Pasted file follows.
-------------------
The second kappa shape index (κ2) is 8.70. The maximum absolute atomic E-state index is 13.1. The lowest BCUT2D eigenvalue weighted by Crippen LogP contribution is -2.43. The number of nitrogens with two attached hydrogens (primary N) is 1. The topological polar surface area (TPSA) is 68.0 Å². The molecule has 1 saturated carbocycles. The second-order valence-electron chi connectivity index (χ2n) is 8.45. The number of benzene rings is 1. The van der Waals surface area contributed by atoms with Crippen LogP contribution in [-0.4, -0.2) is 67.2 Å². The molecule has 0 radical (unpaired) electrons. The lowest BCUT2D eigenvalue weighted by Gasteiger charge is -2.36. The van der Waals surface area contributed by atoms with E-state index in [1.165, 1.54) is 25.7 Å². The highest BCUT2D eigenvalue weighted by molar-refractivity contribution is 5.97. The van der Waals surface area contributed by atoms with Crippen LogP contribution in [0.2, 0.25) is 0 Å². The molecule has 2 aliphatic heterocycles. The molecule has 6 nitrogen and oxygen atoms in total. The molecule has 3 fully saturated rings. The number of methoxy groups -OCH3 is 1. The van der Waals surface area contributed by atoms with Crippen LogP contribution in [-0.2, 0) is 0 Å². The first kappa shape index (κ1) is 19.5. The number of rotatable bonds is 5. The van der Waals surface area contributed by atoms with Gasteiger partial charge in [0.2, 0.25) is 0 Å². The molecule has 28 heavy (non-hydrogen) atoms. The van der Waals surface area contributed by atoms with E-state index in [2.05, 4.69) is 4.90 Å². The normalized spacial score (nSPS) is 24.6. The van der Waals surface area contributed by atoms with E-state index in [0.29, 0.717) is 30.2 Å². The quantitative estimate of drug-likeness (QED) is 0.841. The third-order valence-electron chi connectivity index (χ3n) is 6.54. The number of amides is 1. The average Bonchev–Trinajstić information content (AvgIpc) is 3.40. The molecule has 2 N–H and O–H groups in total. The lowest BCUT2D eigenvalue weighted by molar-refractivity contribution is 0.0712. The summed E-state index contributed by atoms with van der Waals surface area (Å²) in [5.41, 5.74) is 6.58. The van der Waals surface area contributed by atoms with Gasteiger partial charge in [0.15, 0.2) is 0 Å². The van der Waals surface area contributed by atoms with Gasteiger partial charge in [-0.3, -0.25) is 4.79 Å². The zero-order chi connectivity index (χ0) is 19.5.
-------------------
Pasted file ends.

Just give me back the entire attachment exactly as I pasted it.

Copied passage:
The second kappa shape index (κ2) is 8.70. The maximum absolute atomic E-state index is 13.1. The lowest BCUT2D eigenvalue weighted by Crippen LogP contribution is -2.43. The number of nitrogens with two attached hydrogens (primary N) is 1. The topological polar surface area (TPSA) is 68.0 Å². The molecule has 1 saturated carbocycles. The second-order valence-electron chi connectivity index (χ2n) is 8.45. The number of benzene rings is 1. The van der Waals surface area contributed by atoms with Crippen LogP contribution in [-0.4, -0.2) is 67.2 Å². The molecule has 0 radical (unpaired) electrons. The lowest BCUT2D eigenvalue weighted by Gasteiger charge is -2.36. The van der Waals surface area contributed by atoms with E-state index in [1.165, 1.54) is 25.7 Å². The highest BCUT2D eigenvalue weighted by molar-refractivity contribution is 5.97. The van der Waals surface area contributed by atoms with Crippen LogP contribution in [0.2, 0.25) is 0 Å². The molecule has 2 aliphatic heterocycles. The molecule has 6 nitrogen and oxygen atoms in total. The molecule has 3 fully saturated rings. The number of methoxy groups -OCH3 is 1. The van der Waals surface area contributed by atoms with Crippen LogP contribution in [-0.2, 0) is 0 Å². The first kappa shape index (κ1) is 19.5. The number of rotatable bonds is 5. The van der Waals surface area contributed by atoms with Gasteiger partial charge in [0.2, 0.25) is 0 Å². The molecule has 28 heavy (non-hydrogen) atoms. The van der Waals surface area contributed by atoms with E-state index in [2.05, 4.69) is 4.90 Å². The normalized spacial score (nSPS) is 24.6. The van der Waals surface area contributed by atoms with E-state index in [0.29, 0.717) is 30.2 Å². The quantitative estimate of drug-likeness (QED) is 0.841. The third-order valence-electron chi connectivity index (χ3n) is 6.54. The number of amides is 1. The average Bonchev–Trinajstić information content (AvgIpc) is 3.40. The molecule has 2 N–H and O–H groups in total. The lowest BCUT2D eigenvalue weighted by molar-refractivity contribution is 0.0712. The summed E-state index contributed by atoms with van der Waals surface area (Å²) in [5.41, 5.74) is 6.58. The van der Waals surface area contributed by atoms with Gasteiger partial charge in [0.15, 0.2) is 0 Å². The van der Waals surface area contributed by atoms with Gasteiger partial charge in [-0.3, -0.25) is 4.79 Å². The zero-order chi connectivity index (χ0) is 19.5.